James Shelton has been working for Arkansas Department of Agriculture’s Forestry Commission since 1992, starting as a part-time fieldhand and then becoming a full-time nursery technician in 1997.
For the past 27 years, Shelton has moved up through the ranks to Nursery Manager of Baucum Nursery in North Little Rock, Ark., where he has served for three years and loves being able to work outside and being surrounded by nature.
“Working at the nursery is a very fulfilling job, where you can personally watch a seed become a full grown tree,” said Shelton. “I have been able to enjoy nature every day with this work.”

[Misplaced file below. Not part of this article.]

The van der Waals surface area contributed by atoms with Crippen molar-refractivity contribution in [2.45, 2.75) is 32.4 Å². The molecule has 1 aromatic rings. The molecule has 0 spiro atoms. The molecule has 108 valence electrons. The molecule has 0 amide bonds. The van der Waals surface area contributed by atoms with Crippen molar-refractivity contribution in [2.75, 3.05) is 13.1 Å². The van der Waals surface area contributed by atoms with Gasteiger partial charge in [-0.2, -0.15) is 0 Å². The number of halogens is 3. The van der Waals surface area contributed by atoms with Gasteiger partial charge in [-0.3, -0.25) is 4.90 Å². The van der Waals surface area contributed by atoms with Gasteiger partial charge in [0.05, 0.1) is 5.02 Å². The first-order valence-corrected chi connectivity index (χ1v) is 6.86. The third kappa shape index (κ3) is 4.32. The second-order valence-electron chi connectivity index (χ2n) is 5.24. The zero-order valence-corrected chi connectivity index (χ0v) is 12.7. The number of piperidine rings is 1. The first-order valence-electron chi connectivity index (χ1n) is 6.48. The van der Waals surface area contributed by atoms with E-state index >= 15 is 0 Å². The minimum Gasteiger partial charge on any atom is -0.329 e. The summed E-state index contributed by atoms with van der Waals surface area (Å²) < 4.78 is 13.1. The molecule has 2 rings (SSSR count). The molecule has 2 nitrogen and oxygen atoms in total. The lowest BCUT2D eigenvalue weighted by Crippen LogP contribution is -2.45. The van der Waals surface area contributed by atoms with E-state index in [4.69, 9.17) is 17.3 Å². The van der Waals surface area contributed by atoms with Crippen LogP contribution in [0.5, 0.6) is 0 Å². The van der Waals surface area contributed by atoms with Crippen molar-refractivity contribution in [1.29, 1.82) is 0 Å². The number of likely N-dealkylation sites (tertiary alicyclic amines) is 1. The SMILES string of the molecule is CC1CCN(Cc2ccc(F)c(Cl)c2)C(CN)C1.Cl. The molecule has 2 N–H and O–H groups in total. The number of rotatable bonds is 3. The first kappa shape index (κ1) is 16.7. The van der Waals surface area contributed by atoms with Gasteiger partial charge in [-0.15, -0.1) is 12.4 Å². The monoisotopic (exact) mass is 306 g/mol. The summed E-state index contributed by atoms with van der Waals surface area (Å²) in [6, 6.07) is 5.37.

There are several different paths to becoming a nursery technician and ultimately a nursery manager but Shelton advises that the most important things are to soak in as much knowledge about trees as possible, put in a lot of hard work, and be prepared to do a little bit of everything.
His daily tasks, in addition to the day-to-day administration that is required to run the nursery, include watering the trees, planting seeds, clearing brush, lifting the seedlings, and anything else that needs to be done that day.
“If you haven’t been to a forestry nursery, I encourage you to visit one, learn what the staff does, and see the benefits that the trees provide,” said Shelton. “It’s pretty cool.”
So, what do forest nursery technicians do? Here are some basics, which may vary from state to state:
View a video about James Shelton and forest nursery careers: